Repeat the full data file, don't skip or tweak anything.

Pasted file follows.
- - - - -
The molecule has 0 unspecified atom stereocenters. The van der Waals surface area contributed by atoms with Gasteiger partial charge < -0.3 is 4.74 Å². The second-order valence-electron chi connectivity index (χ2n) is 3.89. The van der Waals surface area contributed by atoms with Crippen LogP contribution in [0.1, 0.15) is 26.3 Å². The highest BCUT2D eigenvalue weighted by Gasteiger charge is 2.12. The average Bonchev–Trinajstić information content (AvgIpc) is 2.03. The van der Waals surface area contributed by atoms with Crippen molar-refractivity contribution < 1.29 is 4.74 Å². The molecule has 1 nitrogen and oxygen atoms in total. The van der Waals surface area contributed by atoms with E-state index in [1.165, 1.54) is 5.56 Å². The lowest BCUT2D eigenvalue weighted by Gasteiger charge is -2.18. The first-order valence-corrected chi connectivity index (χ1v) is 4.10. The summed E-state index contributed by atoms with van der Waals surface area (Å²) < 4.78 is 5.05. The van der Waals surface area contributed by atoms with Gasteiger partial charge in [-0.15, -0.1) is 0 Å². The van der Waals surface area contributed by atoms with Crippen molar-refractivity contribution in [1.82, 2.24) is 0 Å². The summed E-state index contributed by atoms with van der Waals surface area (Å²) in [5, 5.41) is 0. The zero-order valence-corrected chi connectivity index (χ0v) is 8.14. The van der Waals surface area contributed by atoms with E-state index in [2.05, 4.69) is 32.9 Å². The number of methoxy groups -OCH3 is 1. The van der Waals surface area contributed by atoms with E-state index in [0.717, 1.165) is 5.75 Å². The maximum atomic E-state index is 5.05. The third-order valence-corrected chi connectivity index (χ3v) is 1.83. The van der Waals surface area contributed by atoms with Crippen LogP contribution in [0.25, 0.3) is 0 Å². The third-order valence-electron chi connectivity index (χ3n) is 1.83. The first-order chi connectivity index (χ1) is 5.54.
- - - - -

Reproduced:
The molecule has 0 unspecified atom stereocenters. The van der Waals surface area contributed by atoms with Gasteiger partial charge < -0.3 is 4.74 Å². The second-order valence-electron chi connectivity index (χ2n) is 3.89. The van der Waals surface area contributed by atoms with Crippen LogP contribution in [0.1, 0.15) is 26.3 Å². The highest BCUT2D eigenvalue weighted by Gasteiger charge is 2.12. The average Bonchev–Trinajstić information content (AvgIpc) is 2.03. The van der Waals surface area contributed by atoms with Crippen molar-refractivity contribution < 1.29 is 4.74 Å². The molecule has 1 nitrogen and oxygen atoms in total. The van der Waals surface area contributed by atoms with E-state index in [1.165, 1.54) is 5.56 Å². The lowest BCUT2D eigenvalue weighted by Gasteiger charge is -2.18. The first-order valence-corrected chi connectivity index (χ1v) is 4.10. The summed E-state index contributed by atoms with van der Waals surface area (Å²) < 4.78 is 5.05. The van der Waals surface area contributed by atoms with Gasteiger partial charge in [-0.15, -0.1) is 0 Å². The van der Waals surface area contributed by atoms with Crippen molar-refractivity contribution in [1.82, 2.24) is 0 Å². The summed E-state index contributed by atoms with van der Waals surface area (Å²) in [5, 5.41) is 0. The zero-order valence-corrected chi connectivity index (χ0v) is 8.14. The van der Waals surface area contributed by atoms with E-state index in [2.05, 4.69) is 32.9 Å². The number of methoxy groups -OCH3 is 1. The van der Waals surface area contributed by atoms with E-state index in [0.717, 1.165) is 5.75 Å². The maximum atomic E-state index is 5.05. The third-order valence-corrected chi connectivity index (χ3v) is 1.83. The van der Waals surface area contributed by atoms with Crippen LogP contribution in [0.25, 0.3) is 0 Å². The third-order valence-electron chi connectivity index (χ3n) is 1.83. The first-order chi connectivity index (χ1) is 5.54.